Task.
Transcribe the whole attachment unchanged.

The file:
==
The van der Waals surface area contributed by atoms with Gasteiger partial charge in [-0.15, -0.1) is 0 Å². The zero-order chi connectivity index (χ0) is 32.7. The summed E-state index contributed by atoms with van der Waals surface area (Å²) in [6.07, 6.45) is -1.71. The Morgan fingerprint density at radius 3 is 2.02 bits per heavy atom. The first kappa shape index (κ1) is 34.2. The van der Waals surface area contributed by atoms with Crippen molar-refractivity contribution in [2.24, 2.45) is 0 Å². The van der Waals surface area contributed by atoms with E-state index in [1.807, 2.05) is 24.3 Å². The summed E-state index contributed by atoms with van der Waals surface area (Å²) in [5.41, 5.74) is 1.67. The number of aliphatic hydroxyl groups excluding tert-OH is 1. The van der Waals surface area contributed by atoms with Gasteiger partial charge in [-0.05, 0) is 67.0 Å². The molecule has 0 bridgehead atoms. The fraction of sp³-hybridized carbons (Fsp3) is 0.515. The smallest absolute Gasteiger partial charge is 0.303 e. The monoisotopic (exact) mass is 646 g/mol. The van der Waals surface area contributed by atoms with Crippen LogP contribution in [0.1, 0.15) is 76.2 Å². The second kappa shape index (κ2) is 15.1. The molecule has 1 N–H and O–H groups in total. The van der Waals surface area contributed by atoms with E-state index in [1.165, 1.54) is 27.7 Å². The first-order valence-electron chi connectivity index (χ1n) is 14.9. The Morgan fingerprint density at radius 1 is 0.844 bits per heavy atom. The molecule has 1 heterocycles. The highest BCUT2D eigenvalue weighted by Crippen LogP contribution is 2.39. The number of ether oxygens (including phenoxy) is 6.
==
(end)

The van der Waals surface area contributed by atoms with Gasteiger partial charge in [-0.15, -0.1) is 0 Å². The zero-order chi connectivity index (χ0) is 32.7. The summed E-state index contributed by atoms with van der Waals surface area (Å²) in [6.07, 6.45) is -1.71. The Morgan fingerprint density at radius 3 is 2.02 bits per heavy atom. The first kappa shape index (κ1) is 34.2. The van der Waals surface area contributed by atoms with Crippen molar-refractivity contribution in [2.24, 2.45) is 0 Å². The van der Waals surface area contributed by atoms with E-state index in [1.807, 2.05) is 24.3 Å². The summed E-state index contributed by atoms with van der Waals surface area (Å²) in [5.41, 5.74) is 1.67. The number of aliphatic hydroxyl groups excluding tert-OH is 1. The van der Waals surface area contributed by atoms with Gasteiger partial charge in [-0.05, 0) is 67.0 Å². The molecule has 0 bridgehead atoms. The fraction of sp³-hybridized carbons (Fsp3) is 0.515. The smallest absolute Gasteiger partial charge is 0.303 e. The monoisotopic (exact) mass is 646 g/mol. The van der Waals surface area contributed by atoms with Crippen LogP contribution in [0.1, 0.15) is 76.2 Å². The second kappa shape index (κ2) is 15.1. The molecule has 1 N–H and O–H groups in total. The van der Waals surface area contributed by atoms with E-state index in [1.165, 1.54) is 27.7 Å². The first-order valence-electron chi connectivity index (χ1n) is 14.9. The Morgan fingerprint density at radius 1 is 0.844 bits per heavy atom. The molecule has 1 heterocycles. The highest BCUT2D eigenvalue weighted by Crippen LogP contribution is 2.39. The number of ether oxygens (including phenoxy) is 6.